Midlands Cadets commissioned in first parade since Charles III became monarch

  • Midlands officer cadets were among the first to be commissioned into the British Army under the King. ITV Central's Lara Davies reports.

Two officer cadets from the Midlands are among the first to be commissioned into the British Army since Charles III became King.

The Sovereign's Parade, at the Royal Military Academy in Sandhurst, marked the end of their intensive 44 weeks of training.

Emily Nelson, from Lichfield, was one of the cadets who reached that milestone.

In an interview with ITV News Central she said: "Everyone's so proud of each other and I'm so proud of myself.

"I had to stop myself smiling in the parade, and I burst into tears after walking up the steps at the end."

  • Newly-commissioned officer cadet Emily Nelson reflects on the parade

Thousands of friends and family attended the parade, with the largest numbers in more than three years, due to the pandemic.

There was a celebratory mood among the graduates, who officially held the King's Commission after the stroke of midnight on the day of the parade.

Officer cadet Ethan Knight, from Glenfield in Leicestershire, said: "It's been 70 years since the last King was commissioned, so it's a great honour and a privilege."

The University of Birmingham, graduate is going on to become a mechanical engineer in the army.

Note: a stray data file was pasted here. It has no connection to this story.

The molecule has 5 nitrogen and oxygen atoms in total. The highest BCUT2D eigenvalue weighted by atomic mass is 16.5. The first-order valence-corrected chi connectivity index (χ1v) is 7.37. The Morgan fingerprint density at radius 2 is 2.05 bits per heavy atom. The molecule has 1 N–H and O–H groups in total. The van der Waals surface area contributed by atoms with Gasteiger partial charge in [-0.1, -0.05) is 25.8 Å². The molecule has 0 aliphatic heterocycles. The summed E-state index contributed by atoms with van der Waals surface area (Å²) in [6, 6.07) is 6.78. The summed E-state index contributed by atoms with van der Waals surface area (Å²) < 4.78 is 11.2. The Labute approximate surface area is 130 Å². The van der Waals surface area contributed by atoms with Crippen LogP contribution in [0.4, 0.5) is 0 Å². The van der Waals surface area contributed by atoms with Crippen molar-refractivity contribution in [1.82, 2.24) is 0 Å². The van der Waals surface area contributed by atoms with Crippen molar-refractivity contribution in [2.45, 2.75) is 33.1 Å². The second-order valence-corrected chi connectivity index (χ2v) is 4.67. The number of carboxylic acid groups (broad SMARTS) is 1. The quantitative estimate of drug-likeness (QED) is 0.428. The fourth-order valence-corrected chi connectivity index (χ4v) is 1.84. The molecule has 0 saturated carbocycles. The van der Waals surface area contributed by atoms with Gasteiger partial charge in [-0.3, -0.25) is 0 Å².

His mum, Jennifer Knight, said: "Really, really proud we are. It somebody in our family that's gone all the way."

There was a "full-circle" moment for the family as Ethan's grandfather watched him get commissioned, after a career serving in the British Army himself.

The Duke of Gloucester attended the parade on behalf of His Majesty King Charles III and awarded the coveted Sword of Honour to the best cadet, as chosen by the intake's Commandant.

As the newly commissioned Army Officers reflected on their achievements, thoughts were also turning to the future.

Major Chris West of the Royal Regiment of Fusiliers said: "For Officers commissioning today, it will be a real milestone.

"A lot of them will have wanted to come to Sandhurst for a long time, so getting to the end of the course and marching up the steps will be a really special moment."

"But in terms of the journey in the Army, this is really only the beginning.

"From now they'll have to go forward and learn the technical aspect of their trade and their phase two training and they'll now have to put in to practise those leadership lessons with the men and women in their platoons and troops."